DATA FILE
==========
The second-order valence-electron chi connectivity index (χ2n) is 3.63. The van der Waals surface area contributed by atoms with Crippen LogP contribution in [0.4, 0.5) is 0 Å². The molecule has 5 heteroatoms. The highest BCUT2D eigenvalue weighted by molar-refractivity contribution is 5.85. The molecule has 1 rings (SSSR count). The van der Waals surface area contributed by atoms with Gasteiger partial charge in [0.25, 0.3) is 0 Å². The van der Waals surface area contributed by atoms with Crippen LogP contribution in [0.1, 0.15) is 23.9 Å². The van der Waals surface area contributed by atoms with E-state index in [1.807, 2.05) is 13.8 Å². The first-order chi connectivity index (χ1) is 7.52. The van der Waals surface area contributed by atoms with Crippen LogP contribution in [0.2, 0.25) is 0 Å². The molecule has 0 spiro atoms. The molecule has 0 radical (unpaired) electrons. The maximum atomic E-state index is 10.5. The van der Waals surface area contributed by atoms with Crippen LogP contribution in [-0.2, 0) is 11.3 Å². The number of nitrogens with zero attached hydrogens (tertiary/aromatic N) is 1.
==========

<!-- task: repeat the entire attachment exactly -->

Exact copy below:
The second-order valence-electron chi connectivity index (χ2n) is 3.63. The van der Waals surface area contributed by atoms with Crippen LogP contribution in [0.4, 0.5) is 0 Å². The molecule has 5 heteroatoms. The highest BCUT2D eigenvalue weighted by molar-refractivity contribution is 5.85. The molecule has 1 rings (SSSR count). The van der Waals surface area contributed by atoms with Gasteiger partial charge in [0.25, 0.3) is 0 Å². The van der Waals surface area contributed by atoms with Crippen LogP contribution in [0.1, 0.15) is 23.9 Å². The van der Waals surface area contributed by atoms with E-state index in [1.807, 2.05) is 13.8 Å². The first-order chi connectivity index (χ1) is 7.52. The van der Waals surface area contributed by atoms with Crippen LogP contribution in [0.2, 0.25) is 0 Å². The molecule has 0 spiro atoms. The molecule has 0 radical (unpaired) electrons. The maximum atomic E-state index is 10.5. The van der Waals surface area contributed by atoms with Crippen LogP contribution in [-0.2, 0) is 11.3 Å². The number of nitrogens with zero attached hydrogens (tertiary/aromatic N) is 1.